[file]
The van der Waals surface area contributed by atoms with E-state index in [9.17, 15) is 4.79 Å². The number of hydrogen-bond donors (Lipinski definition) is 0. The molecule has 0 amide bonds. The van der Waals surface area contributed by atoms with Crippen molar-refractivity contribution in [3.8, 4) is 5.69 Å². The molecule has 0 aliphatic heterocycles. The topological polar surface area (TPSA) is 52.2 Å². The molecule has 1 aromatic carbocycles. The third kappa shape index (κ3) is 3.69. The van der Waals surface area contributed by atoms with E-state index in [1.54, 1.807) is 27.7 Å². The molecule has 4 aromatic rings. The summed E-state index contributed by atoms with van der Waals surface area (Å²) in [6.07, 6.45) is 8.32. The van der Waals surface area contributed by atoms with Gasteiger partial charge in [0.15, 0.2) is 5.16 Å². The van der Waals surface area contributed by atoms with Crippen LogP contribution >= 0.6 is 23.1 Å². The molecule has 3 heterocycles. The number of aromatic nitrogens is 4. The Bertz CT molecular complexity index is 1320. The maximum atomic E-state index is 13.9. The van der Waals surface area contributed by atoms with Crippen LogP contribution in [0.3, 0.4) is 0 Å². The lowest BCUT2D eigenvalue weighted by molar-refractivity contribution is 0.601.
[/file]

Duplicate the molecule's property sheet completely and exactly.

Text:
The van der Waals surface area contributed by atoms with E-state index in [9.17, 15) is 4.79 Å². The number of hydrogen-bond donors (Lipinski definition) is 0. The molecule has 0 amide bonds. The van der Waals surface area contributed by atoms with Crippen molar-refractivity contribution in [3.8, 4) is 5.69 Å². The molecule has 0 aliphatic heterocycles. The topological polar surface area (TPSA) is 52.2 Å². The molecule has 1 aromatic carbocycles. The third kappa shape index (κ3) is 3.69. The van der Waals surface area contributed by atoms with E-state index in [1.54, 1.807) is 27.7 Å². The molecule has 4 aromatic rings. The summed E-state index contributed by atoms with van der Waals surface area (Å²) in [6.07, 6.45) is 8.32. The van der Waals surface area contributed by atoms with Gasteiger partial charge in [0.15, 0.2) is 5.16 Å². The van der Waals surface area contributed by atoms with Crippen LogP contribution >= 0.6 is 23.1 Å². The molecule has 3 heterocycles. The number of aromatic nitrogens is 4. The Bertz CT molecular complexity index is 1320. The maximum atomic E-state index is 13.9. The van der Waals surface area contributed by atoms with Crippen LogP contribution in [0.3, 0.4) is 0 Å². The lowest BCUT2D eigenvalue weighted by molar-refractivity contribution is 0.601.